Publication: Monitor Volume: 7 Issue: 176

President Vladimir Putin’s hint in his September 24 speech that he would negotiate with Aslan Maskhadov if the Chechen rebels disarmed within seventy-two hours may have been aimed at pre-empting criticism from the West for escalating the military campaign in Chechnya. It is worth noting that since the September 11 terrorist attacks in New York and Washington, U.S. officials, including U.S. ambassador to Moscow Alexander Vershbow, have continued to insist that Moscow should seek a political solution to the Chechen conflict and observe human rights standards. Lord Russell-Johnston, the chairman of the Council of Europe Parliamentary Assembly (PACE), put forward the same view in an interview published yesterday. Russell-Johnston, who in the past has more than once criticized Moscow for human rights abuses carried out over the course of its military operation in Chechnya, emphasized that PACE saw no significant improvement in the human rights situation in Chechnya, adding that the terrorist acts in the United States had not changed the assembly’s attitude toward the Chechen issue (Novye Izvestia, September 25). PACE will begin hearings on Chechnya tomorrow–the deadline for Putin’s ultimatum to the rebels–that are unlikely to please the Russian authorities. If the Kremlin is indeed planning to carry out a massive attack on Chechnya’s mountainous southern regions, where the main rebel forces are located, after the deadline passes, the Russian delegation at the PACE hearings may present Putin’s ultimatum as an attempt to find a humane solution to the conflict that was rejected by the separatists.

The Russian authorities may be calculating that the West in general, and the United States in particular, will sooner or later start to mute its criticism of Moscow’s military campaign in Chechnya for the sake of maintaining the unity of its coalition against international terrorism. That has not happened yet, at least not overtly. White House spokesman Ari Fleischer said yesterday that “the principles of adherence to human rights” in Chechnya were “always important,” while U.S. State Department spokesman Richard Boucher reiterated the official view that only a “political process” can end the Chechen conflict and that Washington would welcome steps by Russia to engage sincerely the Chechen leadership.” Boucher, however, also called on the Chechen rebels to break their alleged ties with Osama bin Laden (AFP, September 26). While few observers doubt that radical Islamist groups, including bin Laden’s al-Qaida, have been assisting the Chechen rebels, there has been debate inside and outside Russia over the extent of that assistance, with some observers saying they believe the Russian authorities have exaggerated the extent of that support for propaganda purposes. For his part, Russian Defense Minister Sergei Ivanov, who was in Brussels today for meetings with NATO defense ministers, said that Russia and the United States might act jointly against international terrorists, claiming that if the flow of arms, funds and mercenaries to the Chechen rebels could be cut off, the military operation could be ended in fifteen to forty days (Polit.ru, September 26).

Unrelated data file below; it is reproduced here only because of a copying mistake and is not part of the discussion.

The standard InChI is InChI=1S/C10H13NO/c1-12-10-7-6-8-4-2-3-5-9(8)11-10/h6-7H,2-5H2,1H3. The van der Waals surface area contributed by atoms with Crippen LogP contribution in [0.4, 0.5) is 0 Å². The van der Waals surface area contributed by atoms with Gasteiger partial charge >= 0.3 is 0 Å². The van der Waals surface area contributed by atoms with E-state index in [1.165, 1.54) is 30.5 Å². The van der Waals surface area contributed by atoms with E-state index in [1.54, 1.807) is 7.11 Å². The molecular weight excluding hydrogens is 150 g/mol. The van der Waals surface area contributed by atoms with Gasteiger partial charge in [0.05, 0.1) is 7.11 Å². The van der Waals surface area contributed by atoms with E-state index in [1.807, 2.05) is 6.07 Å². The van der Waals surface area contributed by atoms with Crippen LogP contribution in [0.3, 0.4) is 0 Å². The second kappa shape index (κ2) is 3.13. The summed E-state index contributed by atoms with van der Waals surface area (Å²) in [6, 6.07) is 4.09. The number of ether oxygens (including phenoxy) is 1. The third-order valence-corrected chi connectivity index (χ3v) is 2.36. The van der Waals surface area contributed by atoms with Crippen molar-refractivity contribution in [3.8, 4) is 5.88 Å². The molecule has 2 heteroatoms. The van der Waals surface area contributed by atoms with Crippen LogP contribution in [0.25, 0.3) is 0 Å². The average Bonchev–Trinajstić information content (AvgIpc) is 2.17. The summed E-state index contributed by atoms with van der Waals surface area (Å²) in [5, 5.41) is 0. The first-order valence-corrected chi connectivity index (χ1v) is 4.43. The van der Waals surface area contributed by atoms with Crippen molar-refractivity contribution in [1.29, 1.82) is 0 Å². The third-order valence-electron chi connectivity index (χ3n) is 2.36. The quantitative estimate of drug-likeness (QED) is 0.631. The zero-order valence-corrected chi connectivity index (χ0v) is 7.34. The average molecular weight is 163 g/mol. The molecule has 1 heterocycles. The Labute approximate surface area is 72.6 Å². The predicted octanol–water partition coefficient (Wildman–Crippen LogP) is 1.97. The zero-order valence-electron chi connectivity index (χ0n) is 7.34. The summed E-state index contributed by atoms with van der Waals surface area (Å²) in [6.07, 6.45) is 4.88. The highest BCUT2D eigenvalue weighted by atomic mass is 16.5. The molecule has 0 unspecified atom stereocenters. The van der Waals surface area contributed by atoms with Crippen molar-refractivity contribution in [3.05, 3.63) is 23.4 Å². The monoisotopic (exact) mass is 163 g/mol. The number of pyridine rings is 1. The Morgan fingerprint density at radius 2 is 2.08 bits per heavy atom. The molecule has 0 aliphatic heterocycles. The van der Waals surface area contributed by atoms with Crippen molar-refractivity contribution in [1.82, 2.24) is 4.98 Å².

Meanwhile, Kavkaz.org, the pro-Chechen rebel website based in Qatar, published a statement yesterday from Chechen rebel field commander Shamil Basaev regarding the impending large-scale U.S. military operation against Afghanistan. Noting that Afghanistan’s was the only government to have recognized the rebels’ declaration of independence from Russia, Basaev declared his support for Afghanistan’s people and its Taliban government. He said that the United States should observe one of the main principles of Western democracy–the presumption of innocence. Basaev echoed a statement he made following the September 11 attacks, expressing sorrow over the deaths of thousands of Americans. “We sincerely caution the United States against rash emotional steps and urgently appeal for restraint,” Basaev’s statement read. “Having started a war, America, sooner or later, after a year or after ten years, will want to end it. But it will not be a Vietnam War, from which it will be possible to withdraw. And will Muslims want to stop this war?” (Kavkaz.org, September 25; see also the Monitor, September 13).